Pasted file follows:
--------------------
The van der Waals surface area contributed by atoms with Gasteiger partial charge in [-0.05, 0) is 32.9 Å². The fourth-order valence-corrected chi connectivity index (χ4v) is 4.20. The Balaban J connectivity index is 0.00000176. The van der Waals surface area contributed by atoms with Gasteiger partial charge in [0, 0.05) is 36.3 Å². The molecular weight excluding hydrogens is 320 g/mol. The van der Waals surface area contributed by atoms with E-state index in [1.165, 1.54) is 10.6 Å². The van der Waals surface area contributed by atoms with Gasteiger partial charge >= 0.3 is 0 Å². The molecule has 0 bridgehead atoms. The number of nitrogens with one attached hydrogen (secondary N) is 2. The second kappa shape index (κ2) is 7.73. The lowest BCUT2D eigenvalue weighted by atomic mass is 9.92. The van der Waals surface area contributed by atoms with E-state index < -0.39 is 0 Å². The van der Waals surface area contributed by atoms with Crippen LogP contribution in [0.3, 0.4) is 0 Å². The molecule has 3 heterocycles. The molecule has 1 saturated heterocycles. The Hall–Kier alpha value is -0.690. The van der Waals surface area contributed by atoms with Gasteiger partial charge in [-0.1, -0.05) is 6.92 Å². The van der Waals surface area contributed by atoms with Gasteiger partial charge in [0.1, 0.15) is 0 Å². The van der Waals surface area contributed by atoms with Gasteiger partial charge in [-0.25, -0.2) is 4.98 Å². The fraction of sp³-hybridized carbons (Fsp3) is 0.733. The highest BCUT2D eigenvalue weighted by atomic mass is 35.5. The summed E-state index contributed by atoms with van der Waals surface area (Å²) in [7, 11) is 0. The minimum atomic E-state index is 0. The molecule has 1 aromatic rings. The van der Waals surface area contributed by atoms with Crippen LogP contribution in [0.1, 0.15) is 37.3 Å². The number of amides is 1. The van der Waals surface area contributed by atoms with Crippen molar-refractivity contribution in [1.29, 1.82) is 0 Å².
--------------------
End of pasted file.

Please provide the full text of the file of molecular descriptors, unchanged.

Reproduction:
The van der Waals surface area contributed by atoms with Gasteiger partial charge in [-0.05, 0) is 32.9 Å². The fourth-order valence-corrected chi connectivity index (χ4v) is 4.20. The Balaban J connectivity index is 0.00000176. The van der Waals surface area contributed by atoms with Gasteiger partial charge in [0, 0.05) is 36.3 Å². The molecular weight excluding hydrogens is 320 g/mol. The van der Waals surface area contributed by atoms with E-state index in [1.165, 1.54) is 10.6 Å². The van der Waals surface area contributed by atoms with Gasteiger partial charge >= 0.3 is 0 Å². The molecule has 0 bridgehead atoms. The number of nitrogens with one attached hydrogen (secondary N) is 2. The second kappa shape index (κ2) is 7.73. The lowest BCUT2D eigenvalue weighted by atomic mass is 9.92. The van der Waals surface area contributed by atoms with E-state index < -0.39 is 0 Å². The van der Waals surface area contributed by atoms with Crippen LogP contribution in [0.3, 0.4) is 0 Å². The molecule has 3 heterocycles. The molecule has 1 saturated heterocycles. The Hall–Kier alpha value is -0.690. The van der Waals surface area contributed by atoms with Gasteiger partial charge in [-0.1, -0.05) is 6.92 Å². The van der Waals surface area contributed by atoms with Gasteiger partial charge in [0.1, 0.15) is 0 Å². The van der Waals surface area contributed by atoms with Gasteiger partial charge in [-0.25, -0.2) is 4.98 Å². The fraction of sp³-hybridized carbons (Fsp3) is 0.733. The highest BCUT2D eigenvalue weighted by atomic mass is 35.5. The summed E-state index contributed by atoms with van der Waals surface area (Å²) in [7, 11) is 0. The minimum atomic E-state index is 0. The molecule has 1 aromatic rings. The van der Waals surface area contributed by atoms with Crippen LogP contribution in [0.1, 0.15) is 37.3 Å². The number of amides is 1. The van der Waals surface area contributed by atoms with Crippen molar-refractivity contribution in [1.29, 1.82) is 0 Å².